Designer Diary: Part Three – And now, on the other side of the World.

My life was in a state of flux back then. Julia had fallen in love with Australia after our first visit in 2009 and convinced me that we should emigrate. That proved harder than we had thought, as we were already nearing fifty. Julia then suggested New Zealand, as if you could gain residency there then you could then go to live in Australia. Please note this is no longer true, as the Australian government got tired of various folks coming in that way. The rule now is you have to be a citizen, and even then you do not get the same rights as an Australian citizen. Anyway, I digress. I had not started on the physical design of the game but knew that it would have 20mm by 40mm tiles. Therefore, before leaving for the distant land of Aotearoa, I ordered a few thousand wooden tiles from my supplier, DETOA. Back then I was publishing games through Treefrog, which meant lots of wooden pieces. DETOA is a Czech company that makes some of the best wooden pieces around and I used them for all of the Treefrog games.

‘Bloodstones’ was one of the first projects I started on once we reached NZ. We had washed up in Coromandel Town, which is on the Coromandel peninsula. It’s a breathtakingly beautiful part of the world, but without many gamers around. The core mechanic of Bloodstones came from another game I was working on back then, which ended up being published as ‘Lincoln’. In this game you have to permanently discard cards to build units, which I think of as a deck-destruction game. ‘Bloodstones’ has a similar vibe except that everything is simpler, as building a unit means taking one of your tiles and placing it on the map, thus removing it from your ‘deck’ cycle. I wanted each player to have a different set of tiles, creating a nice asymmetry. Hence the fantasy theme. I could not think of a historical period which would be suitable for such a multi-player wargame. The lure of fantasy is that you can do whatever you want. You want dragons, not a problem sir, how many would you like?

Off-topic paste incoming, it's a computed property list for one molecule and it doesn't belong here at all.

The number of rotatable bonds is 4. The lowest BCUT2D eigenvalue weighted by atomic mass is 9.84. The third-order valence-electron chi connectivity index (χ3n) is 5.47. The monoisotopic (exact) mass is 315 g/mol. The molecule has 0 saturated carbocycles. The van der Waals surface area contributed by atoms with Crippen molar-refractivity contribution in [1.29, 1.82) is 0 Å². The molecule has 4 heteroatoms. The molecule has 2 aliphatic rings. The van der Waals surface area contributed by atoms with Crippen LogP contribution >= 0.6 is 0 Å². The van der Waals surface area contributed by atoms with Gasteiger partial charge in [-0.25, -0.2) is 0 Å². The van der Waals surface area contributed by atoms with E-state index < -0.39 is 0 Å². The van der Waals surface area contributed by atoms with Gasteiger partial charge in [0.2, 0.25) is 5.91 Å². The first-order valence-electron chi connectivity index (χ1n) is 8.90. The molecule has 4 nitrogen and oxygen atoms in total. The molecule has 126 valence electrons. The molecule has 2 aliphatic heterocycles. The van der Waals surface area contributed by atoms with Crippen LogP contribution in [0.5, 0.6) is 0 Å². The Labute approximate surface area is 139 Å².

You cannot design a game in isolation. At some point you need other people to sit down and play with. As mentioned, Coromandel Town was not crawling with gamers, so I started a club to see who I could entice into the world of gaming. I got the word out and a small group of locals came down to the local church hall to see what these new-fangled games looked like. I started them on the easy stuff like ‘Bluff’ and ‘Ticket to Ride’. Then once I had drawn them in I hit them with the first playtest. I could see that the game was going to work from that first game, but that my dream of the ultimate ‘clean’ game was going to get a little muddier. I needed some way to mark control of areas, so I had to add control markers to the mix of tiles, which became villages.

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